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More Excel 4.0 Macro MalSpam Campaigns

In light of the recent blog by my colleague Rodel Mendrez, we looked back at previous spam encountered over the past month which leverages Excel 4.0 macros and found some interesting samples. Both campaigns are using a fake invoice theme and both utilize Excel 4.0 macro to download malicious binaries.

 

Sample 1: Hidden Excel 4.0 Macro Sheet Downloads Via Web Query

Email Sample 1
Figure 1: Trustwave Security Email Gateway (SEG) displaying the first Excel 4.0 spam

 

The attachment in the first spam campaign is an archive containing a fake invoice new_Invoice 0962.xls. As the fake invoice is an Excel file which follows the Compound File Binary Format (CFBF), we can extract its streams using 7Zip to gather more information about the attachment statically.

Extracted streams
Figure 2: The DocumentSummaryInformation stream of the attachment new_Invoice 0962.xls obtained using 7-Zip

 

The Document Summary Information stream indicates that the attachment contains an Excel 4.0 macro. The Excel file has 2 sheets namely Sheet1 and 8XoaRgSmhZwAxAOJuv2a. Furthermore, Sheet1 has a reference to a cell or range of cells named SzpmQrOQq4E98Rm40RZ7.

Browsing the Workbook stream, two strings signifying an external data source connection will be made by the attachment are observed – a string ‘Connection’, and a URL ‘hxxps://emmnebuc[.]xyz/SDVJKBsdkhv1’.

Workbook stream in Hiew
Figure 3: The Workbook stream shown in Figure 2

 

The Workbook stream follows the Binary Interchange File Format (BIFF) specifications. Using the tool BiffView, we inspect the BIFF records of the attachment new_Invoice 0962.xls and focus on the records associated with the observations made above – BOUNDSHEET and DCONN.

The attachment has two BIFF BOUNDSHEET records and they hold the sheet information. The first record is for Sheet1, a visible worksheet while the second record is for 8XoaRgSmhZwAxAOJuv2a, a hidden Excel 4.0 macro sheet.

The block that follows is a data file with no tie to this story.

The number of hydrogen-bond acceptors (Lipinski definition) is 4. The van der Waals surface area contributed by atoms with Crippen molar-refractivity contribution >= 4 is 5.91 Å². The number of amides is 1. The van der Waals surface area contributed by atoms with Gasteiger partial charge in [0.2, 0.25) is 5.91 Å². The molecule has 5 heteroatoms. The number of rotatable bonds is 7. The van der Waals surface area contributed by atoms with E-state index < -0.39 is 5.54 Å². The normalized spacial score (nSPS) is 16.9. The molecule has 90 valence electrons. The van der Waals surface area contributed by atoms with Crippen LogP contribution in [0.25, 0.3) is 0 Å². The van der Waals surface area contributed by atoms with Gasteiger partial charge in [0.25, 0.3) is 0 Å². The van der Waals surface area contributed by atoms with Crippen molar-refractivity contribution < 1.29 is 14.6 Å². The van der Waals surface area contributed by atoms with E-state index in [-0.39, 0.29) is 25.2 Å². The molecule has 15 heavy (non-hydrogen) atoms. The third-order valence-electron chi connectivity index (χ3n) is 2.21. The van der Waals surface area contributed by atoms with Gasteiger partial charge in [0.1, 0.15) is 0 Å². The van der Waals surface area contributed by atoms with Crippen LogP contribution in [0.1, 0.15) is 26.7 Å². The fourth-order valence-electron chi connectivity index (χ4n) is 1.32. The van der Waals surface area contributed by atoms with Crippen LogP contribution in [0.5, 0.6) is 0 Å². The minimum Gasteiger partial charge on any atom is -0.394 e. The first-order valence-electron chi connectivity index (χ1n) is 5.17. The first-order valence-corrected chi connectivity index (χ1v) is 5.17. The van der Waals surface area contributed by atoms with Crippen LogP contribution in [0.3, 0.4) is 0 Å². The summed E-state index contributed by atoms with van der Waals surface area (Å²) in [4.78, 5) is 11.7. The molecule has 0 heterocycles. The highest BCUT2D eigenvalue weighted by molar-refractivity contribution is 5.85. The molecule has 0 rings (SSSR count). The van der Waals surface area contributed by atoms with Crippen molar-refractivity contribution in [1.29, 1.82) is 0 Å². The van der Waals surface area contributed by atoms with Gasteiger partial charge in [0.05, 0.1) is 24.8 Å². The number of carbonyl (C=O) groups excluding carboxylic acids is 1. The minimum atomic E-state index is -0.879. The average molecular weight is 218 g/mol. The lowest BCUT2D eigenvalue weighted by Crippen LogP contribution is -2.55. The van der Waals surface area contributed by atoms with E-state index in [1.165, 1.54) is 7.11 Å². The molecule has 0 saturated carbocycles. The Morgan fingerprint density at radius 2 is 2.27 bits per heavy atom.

BIFF Boundsheet record of the attachment
Figure 4: The BIFF BOUNDSHEET records of new_Invoice 0962.xls

 

The BIFF DCONN record stores information about data connections. The file new_Invoice 0962.xls has a DCONN record and it indicates that Excel will perform a Web Query under a connection name “Connection” and the Excel object that is associated with this is Sheet1!SzpmQrOQq4E98Rm40RZ7.

BIFF DCONN record of the attachment
Figure 5: The BIFF DCONN record of the Excel attachment

 

Now equipped with the characteristics of new_Invoice 0962.xls, we can now investigate, in Microsoft Excel, more details about the macro and data connection.

Attachment in MS Excel
Figure 6: The Unhide option of attachment’s Sheet1 is enabled if there is a hidden sheet

 

In Excel’s Formula tab under Name Manager, the Excel attachment has 5 defined names. The first 4 are defined names for cells in the hidden sheet 8XoaRgSmhZwAxAOJuv2a. The first defined name ‘Auto_Open’ serves as the autorun for the formulas contained in the macro sheet. The fifth name refers to the range of cells of Sheet1, and is the Excel object that will trigger the Web Query.

The Defined Names
Figure 7: The Excel object linked to the data connection